Topic: Mongols

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๐Ÿ”— Subutai โ€“ Primary military strategist of Genghis Khan

๐Ÿ”— Biography ๐Ÿ”— Russia ๐Ÿ”— Military history ๐Ÿ”— China ๐Ÿ”— Military history/Military biography ๐Ÿ”— Central Asia ๐Ÿ”— Russia/Russian, Soviet, and CIS military history ๐Ÿ”— Russia/history of Russia ๐Ÿ”— Mongols ๐Ÿ”— Military history/Medieval warfare

Subutai (Classical Mongolian: Sรผbรผgรคtรคi or Sรผbรผ'รคtรคi; Tuvan: ะกาฏะฑัะดัะน, [sybษ›หˆdษ›j]; Modern Mongolian: ะกาฏะฑััะดัะน, Sรผbeedei. [sสŠbeหหˆdษ›]; Chinese: ้€Ÿไธๅฐ 1175โ€“1248) was an Uriankhai general, and the primary military strategist of Genghis Khan and ร–gedei Khan. He directed more than 20 campaigns in which he conquered 32 nations and won 65 pitched battles, during which he conquered or overran more territory than any other commander in history. He gained victory by means of imaginative and sophisticated strategies and routinely coordinated movements of armies that were hundreds of kilometers away from each other. He is also remembered for devising the campaign that destroyed the armies of Hungary and Poland within two days of each other, by forces over 500 kilometers apart.

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๐Ÿ”— Pax Mongolica

๐Ÿ”— History ๐Ÿ”— East Asia ๐Ÿ”— Middle Ages ๐Ÿ”— Middle Ages/History ๐Ÿ”— Mongols

The Pax Mongolica (Latin for "Mongol Peace"), less often known as Pax Tatarica ("Tatar Peace"), is a historiographical term modelled after the original phrase Pax Romana which describes the stabilizing effects of the conquests of the Mongol Empire on the social, cultural and economic life of the inhabitants of the vast Eurasian territory that the Mongols conquered in the 13th and 14th centuries. The term is used to describe the eased communication and commerce the unified administration helped to create and the period of relative peace that followed the Mongols' vast conquests.

The conquests of Genghis Khan (r. 1206โ€“1227) and his successors, spanning from Southeast Asia to Eastern Europe, effectively connected the Eastern world with the Western world. The Silk Road, connecting trade centres across Asia and Europe, came under the sole rule of the Mongol Empire. It was commonly said that "a maiden bearing a nugget of gold on her head could wander safely throughout the realm". Despite the political fragmentation of the Mongol Empire into four khanates (Yuan dynasty, Golden Horde, Chagatai Khanate and Ilkhanate), nearly a century of conquest and civil war was followed by relative stability in the early 14th century. The end of the Pax Mongolica was marked by the disintegration of the khanates and the outbreak of the Black Death in Asia which spread along trade routes to much of the world in the mid-14th century.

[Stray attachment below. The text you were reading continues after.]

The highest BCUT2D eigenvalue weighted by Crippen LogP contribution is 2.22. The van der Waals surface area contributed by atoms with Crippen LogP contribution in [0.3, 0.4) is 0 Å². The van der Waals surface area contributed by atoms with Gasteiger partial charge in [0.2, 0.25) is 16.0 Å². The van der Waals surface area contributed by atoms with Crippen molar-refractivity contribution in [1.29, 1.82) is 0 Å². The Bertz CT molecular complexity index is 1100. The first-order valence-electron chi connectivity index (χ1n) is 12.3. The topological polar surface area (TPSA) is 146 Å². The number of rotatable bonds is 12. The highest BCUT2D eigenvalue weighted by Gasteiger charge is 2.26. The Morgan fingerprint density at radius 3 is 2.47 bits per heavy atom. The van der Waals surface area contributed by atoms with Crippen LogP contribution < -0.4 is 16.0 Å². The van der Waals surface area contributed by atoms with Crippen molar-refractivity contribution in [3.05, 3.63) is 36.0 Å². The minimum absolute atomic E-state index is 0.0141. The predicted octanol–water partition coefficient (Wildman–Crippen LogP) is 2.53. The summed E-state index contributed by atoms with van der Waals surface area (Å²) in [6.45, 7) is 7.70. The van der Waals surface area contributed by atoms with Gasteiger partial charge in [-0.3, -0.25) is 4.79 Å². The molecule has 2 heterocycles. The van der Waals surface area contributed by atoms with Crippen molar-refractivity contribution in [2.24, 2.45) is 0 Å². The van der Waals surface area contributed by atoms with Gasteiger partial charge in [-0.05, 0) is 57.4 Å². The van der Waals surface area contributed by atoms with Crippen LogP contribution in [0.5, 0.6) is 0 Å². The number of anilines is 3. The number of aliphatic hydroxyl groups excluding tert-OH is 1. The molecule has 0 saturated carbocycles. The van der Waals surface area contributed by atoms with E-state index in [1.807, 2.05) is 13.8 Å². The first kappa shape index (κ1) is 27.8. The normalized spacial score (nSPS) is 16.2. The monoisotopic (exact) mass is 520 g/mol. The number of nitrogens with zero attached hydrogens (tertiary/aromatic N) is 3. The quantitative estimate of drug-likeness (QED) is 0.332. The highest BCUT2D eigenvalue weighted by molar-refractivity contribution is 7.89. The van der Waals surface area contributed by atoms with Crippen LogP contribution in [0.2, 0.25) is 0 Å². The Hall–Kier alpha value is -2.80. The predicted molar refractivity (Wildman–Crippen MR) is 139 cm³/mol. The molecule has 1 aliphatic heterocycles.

During this time, Mongol elements including the สผPhags-pa script made numerous appearances in western art (see Mongol elements in Western medieval art).

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๐Ÿ”— Tartar Relation

๐Ÿ”— Books ๐Ÿ”— Mongols

The Tartar Relation (Latin: Hystoria Tartarorum, "History of the Tartars") is an ethnographic report on the Mongol Empire composed by a certain C. de Bridia in Latin in 1247. It is one of the most detailed accounts of the history and customs of the Mongols to appear in Europe around that time.

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